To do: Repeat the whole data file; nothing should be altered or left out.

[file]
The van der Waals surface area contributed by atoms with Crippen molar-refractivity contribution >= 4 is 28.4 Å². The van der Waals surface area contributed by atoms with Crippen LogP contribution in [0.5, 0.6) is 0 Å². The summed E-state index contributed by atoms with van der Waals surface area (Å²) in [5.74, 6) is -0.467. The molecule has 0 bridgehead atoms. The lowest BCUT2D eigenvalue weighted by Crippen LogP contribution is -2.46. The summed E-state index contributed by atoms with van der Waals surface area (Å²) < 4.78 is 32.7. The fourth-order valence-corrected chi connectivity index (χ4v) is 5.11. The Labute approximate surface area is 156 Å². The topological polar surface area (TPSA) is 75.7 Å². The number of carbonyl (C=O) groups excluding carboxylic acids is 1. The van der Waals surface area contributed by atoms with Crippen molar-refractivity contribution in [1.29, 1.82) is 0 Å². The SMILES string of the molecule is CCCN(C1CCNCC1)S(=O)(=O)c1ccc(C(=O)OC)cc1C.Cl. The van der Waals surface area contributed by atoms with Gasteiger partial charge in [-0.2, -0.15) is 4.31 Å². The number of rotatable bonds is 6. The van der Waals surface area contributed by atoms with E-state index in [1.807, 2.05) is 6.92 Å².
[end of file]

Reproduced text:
The van der Waals surface area contributed by atoms with Crippen molar-refractivity contribution >= 4 is 28.4 Å². The van der Waals surface area contributed by atoms with Crippen LogP contribution in [0.5, 0.6) is 0 Å². The summed E-state index contributed by atoms with van der Waals surface area (Å²) in [5.74, 6) is -0.467. The molecule has 0 bridgehead atoms. The lowest BCUT2D eigenvalue weighted by Crippen LogP contribution is -2.46. The summed E-state index contributed by atoms with van der Waals surface area (Å²) < 4.78 is 32.7. The fourth-order valence-corrected chi connectivity index (χ4v) is 5.11. The Labute approximate surface area is 156 Å². The topological polar surface area (TPSA) is 75.7 Å². The number of carbonyl (C=O) groups excluding carboxylic acids is 1. The van der Waals surface area contributed by atoms with Crippen molar-refractivity contribution in [1.29, 1.82) is 0 Å². The SMILES string of the molecule is CCCN(C1CCNCC1)S(=O)(=O)c1ccc(C(=O)OC)cc1C.Cl. The van der Waals surface area contributed by atoms with Gasteiger partial charge in [-0.2, -0.15) is 4.31 Å². The number of rotatable bonds is 6. The van der Waals surface area contributed by atoms with E-state index in [1.807, 2.05) is 6.92 Å².